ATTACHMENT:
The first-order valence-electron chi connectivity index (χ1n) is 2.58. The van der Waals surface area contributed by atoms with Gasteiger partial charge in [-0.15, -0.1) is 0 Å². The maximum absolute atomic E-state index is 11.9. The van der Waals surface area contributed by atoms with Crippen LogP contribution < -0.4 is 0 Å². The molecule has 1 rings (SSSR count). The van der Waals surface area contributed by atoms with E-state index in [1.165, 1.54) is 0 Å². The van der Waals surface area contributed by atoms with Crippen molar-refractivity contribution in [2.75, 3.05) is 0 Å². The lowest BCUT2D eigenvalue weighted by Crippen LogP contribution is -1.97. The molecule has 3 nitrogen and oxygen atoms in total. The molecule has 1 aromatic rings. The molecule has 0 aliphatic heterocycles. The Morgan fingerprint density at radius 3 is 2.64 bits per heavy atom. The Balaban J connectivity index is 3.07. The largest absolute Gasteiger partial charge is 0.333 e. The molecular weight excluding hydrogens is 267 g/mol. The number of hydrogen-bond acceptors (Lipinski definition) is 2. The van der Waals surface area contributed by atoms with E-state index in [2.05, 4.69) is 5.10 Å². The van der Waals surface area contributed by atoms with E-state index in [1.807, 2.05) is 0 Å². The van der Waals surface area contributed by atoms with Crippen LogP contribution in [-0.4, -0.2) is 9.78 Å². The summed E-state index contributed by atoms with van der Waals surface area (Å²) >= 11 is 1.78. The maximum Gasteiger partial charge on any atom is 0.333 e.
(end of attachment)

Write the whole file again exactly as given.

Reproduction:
The first-order valence-electron chi connectivity index (χ1n) is 2.58. The van der Waals surface area contributed by atoms with Gasteiger partial charge in [-0.15, -0.1) is 0 Å². The maximum absolute atomic E-state index is 11.9. The van der Waals surface area contributed by atoms with Crippen LogP contribution < -0.4 is 0 Å². The molecule has 1 rings (SSSR count). The van der Waals surface area contributed by atoms with E-state index in [1.165, 1.54) is 0 Å². The van der Waals surface area contributed by atoms with Crippen molar-refractivity contribution in [2.75, 3.05) is 0 Å². The lowest BCUT2D eigenvalue weighted by Crippen LogP contribution is -1.97. The molecule has 3 nitrogen and oxygen atoms in total. The molecule has 1 aromatic rings. The molecule has 0 aliphatic heterocycles. The Morgan fingerprint density at radius 3 is 2.64 bits per heavy atom. The Balaban J connectivity index is 3.07. The largest absolute Gasteiger partial charge is 0.333 e. The molecular weight excluding hydrogens is 267 g/mol. The number of hydrogen-bond acceptors (Lipinski definition) is 2. The van der Waals surface area contributed by atoms with E-state index in [2.05, 4.69) is 5.10 Å². The van der Waals surface area contributed by atoms with E-state index in [1.807, 2.05) is 0 Å². The van der Waals surface area contributed by atoms with Crippen LogP contribution in [-0.4, -0.2) is 9.78 Å². The summed E-state index contributed by atoms with van der Waals surface area (Å²) >= 11 is 1.78. The maximum Gasteiger partial charge on any atom is 0.333 e.